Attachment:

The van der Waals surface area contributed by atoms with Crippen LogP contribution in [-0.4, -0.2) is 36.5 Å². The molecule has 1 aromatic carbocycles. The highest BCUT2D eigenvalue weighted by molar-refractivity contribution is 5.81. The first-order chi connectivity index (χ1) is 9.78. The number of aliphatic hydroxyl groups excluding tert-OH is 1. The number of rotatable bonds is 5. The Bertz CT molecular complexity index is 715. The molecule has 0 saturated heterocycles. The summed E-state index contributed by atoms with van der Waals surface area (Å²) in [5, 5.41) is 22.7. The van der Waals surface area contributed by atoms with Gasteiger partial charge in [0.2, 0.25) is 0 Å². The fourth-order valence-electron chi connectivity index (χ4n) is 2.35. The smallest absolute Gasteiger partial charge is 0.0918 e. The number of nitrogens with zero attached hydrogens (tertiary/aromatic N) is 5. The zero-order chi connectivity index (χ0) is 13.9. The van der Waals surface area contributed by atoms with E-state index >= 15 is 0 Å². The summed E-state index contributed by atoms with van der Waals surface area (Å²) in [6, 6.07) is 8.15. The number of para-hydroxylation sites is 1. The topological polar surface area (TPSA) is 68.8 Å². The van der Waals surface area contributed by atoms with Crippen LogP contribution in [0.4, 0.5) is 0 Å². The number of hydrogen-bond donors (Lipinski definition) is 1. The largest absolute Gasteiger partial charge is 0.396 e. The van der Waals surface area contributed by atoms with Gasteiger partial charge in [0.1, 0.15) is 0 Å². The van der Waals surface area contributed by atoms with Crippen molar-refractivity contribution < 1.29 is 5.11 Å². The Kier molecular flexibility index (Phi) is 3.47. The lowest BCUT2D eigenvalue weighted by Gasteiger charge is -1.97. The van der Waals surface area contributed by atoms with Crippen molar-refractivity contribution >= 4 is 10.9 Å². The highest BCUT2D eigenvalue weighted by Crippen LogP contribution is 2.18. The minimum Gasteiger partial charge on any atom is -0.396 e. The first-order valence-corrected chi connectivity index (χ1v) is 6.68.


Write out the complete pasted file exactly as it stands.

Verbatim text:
The van der Waals surface area contributed by atoms with Crippen LogP contribution in [-0.4, -0.2) is 36.5 Å². The molecule has 1 aromatic carbocycles. The highest BCUT2D eigenvalue weighted by molar-refractivity contribution is 5.81. The first-order chi connectivity index (χ1) is 9.78. The number of aliphatic hydroxyl groups excluding tert-OH is 1. The number of rotatable bonds is 5. The Bertz CT molecular complexity index is 715. The molecule has 0 saturated heterocycles. The summed E-state index contributed by atoms with van der Waals surface area (Å²) in [5, 5.41) is 22.7. The van der Waals surface area contributed by atoms with Gasteiger partial charge in [0.2, 0.25) is 0 Å². The fourth-order valence-electron chi connectivity index (χ4n) is 2.35. The smallest absolute Gasteiger partial charge is 0.0918 e. The number of nitrogens with zero attached hydrogens (tertiary/aromatic N) is 5. The zero-order chi connectivity index (χ0) is 13.9. The van der Waals surface area contributed by atoms with E-state index >= 15 is 0 Å². The summed E-state index contributed by atoms with van der Waals surface area (Å²) in [6, 6.07) is 8.15. The number of para-hydroxylation sites is 1. The topological polar surface area (TPSA) is 68.8 Å². The van der Waals surface area contributed by atoms with Crippen LogP contribution in [0.4, 0.5) is 0 Å². The number of hydrogen-bond donors (Lipinski definition) is 1. The largest absolute Gasteiger partial charge is 0.396 e. The van der Waals surface area contributed by atoms with Gasteiger partial charge in [0.1, 0.15) is 0 Å². The van der Waals surface area contributed by atoms with Crippen molar-refractivity contribution < 1.29 is 5.11 Å². The Kier molecular flexibility index (Phi) is 3.47. The lowest BCUT2D eigenvalue weighted by Gasteiger charge is -1.97. The van der Waals surface area contributed by atoms with Crippen molar-refractivity contribution >= 4 is 10.9 Å². The highest BCUT2D eigenvalue weighted by Crippen LogP contribution is 2.18. The minimum Gasteiger partial charge on any atom is -0.396 e. The first-order valence-corrected chi connectivity index (χ1v) is 6.68.